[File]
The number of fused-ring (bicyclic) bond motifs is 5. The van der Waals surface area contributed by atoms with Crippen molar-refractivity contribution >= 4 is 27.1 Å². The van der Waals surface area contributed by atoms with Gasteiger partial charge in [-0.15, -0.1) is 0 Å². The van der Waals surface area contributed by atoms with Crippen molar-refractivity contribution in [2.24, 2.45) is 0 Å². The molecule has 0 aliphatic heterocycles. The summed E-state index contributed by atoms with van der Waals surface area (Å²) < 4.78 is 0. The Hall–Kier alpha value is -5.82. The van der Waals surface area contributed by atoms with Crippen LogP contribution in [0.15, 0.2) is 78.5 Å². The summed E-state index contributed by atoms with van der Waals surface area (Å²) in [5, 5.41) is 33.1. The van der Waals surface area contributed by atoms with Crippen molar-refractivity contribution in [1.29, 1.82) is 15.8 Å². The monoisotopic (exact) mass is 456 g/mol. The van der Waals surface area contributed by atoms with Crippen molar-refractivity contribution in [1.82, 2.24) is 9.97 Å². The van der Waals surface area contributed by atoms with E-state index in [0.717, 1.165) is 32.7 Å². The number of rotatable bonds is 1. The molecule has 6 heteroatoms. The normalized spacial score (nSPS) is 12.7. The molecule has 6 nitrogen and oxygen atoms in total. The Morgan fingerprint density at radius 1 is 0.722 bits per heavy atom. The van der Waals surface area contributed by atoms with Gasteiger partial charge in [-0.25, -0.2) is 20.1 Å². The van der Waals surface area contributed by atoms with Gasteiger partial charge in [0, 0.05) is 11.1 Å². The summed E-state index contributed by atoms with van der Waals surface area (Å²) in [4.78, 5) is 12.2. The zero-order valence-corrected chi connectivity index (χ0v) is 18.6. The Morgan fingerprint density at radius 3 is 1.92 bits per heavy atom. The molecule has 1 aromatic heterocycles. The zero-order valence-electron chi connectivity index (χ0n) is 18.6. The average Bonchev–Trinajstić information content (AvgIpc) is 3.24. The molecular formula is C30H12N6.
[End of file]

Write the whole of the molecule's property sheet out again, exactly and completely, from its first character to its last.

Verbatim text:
The number of fused-ring (bicyclic) bond motifs is 5. The van der Waals surface area contributed by atoms with Crippen molar-refractivity contribution >= 4 is 27.1 Å². The van der Waals surface area contributed by atoms with Gasteiger partial charge in [-0.15, -0.1) is 0 Å². The van der Waals surface area contributed by atoms with Crippen molar-refractivity contribution in [2.24, 2.45) is 0 Å². The molecule has 0 aliphatic heterocycles. The summed E-state index contributed by atoms with van der Waals surface area (Å²) < 4.78 is 0. The Hall–Kier alpha value is -5.82. The van der Waals surface area contributed by atoms with Crippen LogP contribution in [0.15, 0.2) is 78.5 Å². The summed E-state index contributed by atoms with van der Waals surface area (Å²) in [5, 5.41) is 33.1. The van der Waals surface area contributed by atoms with Crippen molar-refractivity contribution in [1.29, 1.82) is 15.8 Å². The monoisotopic (exact) mass is 456 g/mol. The van der Waals surface area contributed by atoms with Crippen molar-refractivity contribution in [1.82, 2.24) is 9.97 Å². The van der Waals surface area contributed by atoms with E-state index in [0.717, 1.165) is 32.7 Å². The number of rotatable bonds is 1. The molecule has 6 heteroatoms. The normalized spacial score (nSPS) is 12.7. The molecule has 6 nitrogen and oxygen atoms in total. The Morgan fingerprint density at radius 1 is 0.722 bits per heavy atom. The van der Waals surface area contributed by atoms with Gasteiger partial charge in [-0.25, -0.2) is 20.1 Å². The van der Waals surface area contributed by atoms with Gasteiger partial charge in [0, 0.05) is 11.1 Å². The summed E-state index contributed by atoms with van der Waals surface area (Å²) in [4.78, 5) is 12.2. The zero-order valence-corrected chi connectivity index (χ0v) is 18.6. The Morgan fingerprint density at radius 3 is 1.92 bits per heavy atom. The molecule has 1 aromatic heterocycles. The zero-order valence-electron chi connectivity index (χ0n) is 18.6. The average Bonchev–Trinajstić information content (AvgIpc) is 3.24. The molecular formula is C30H12N6.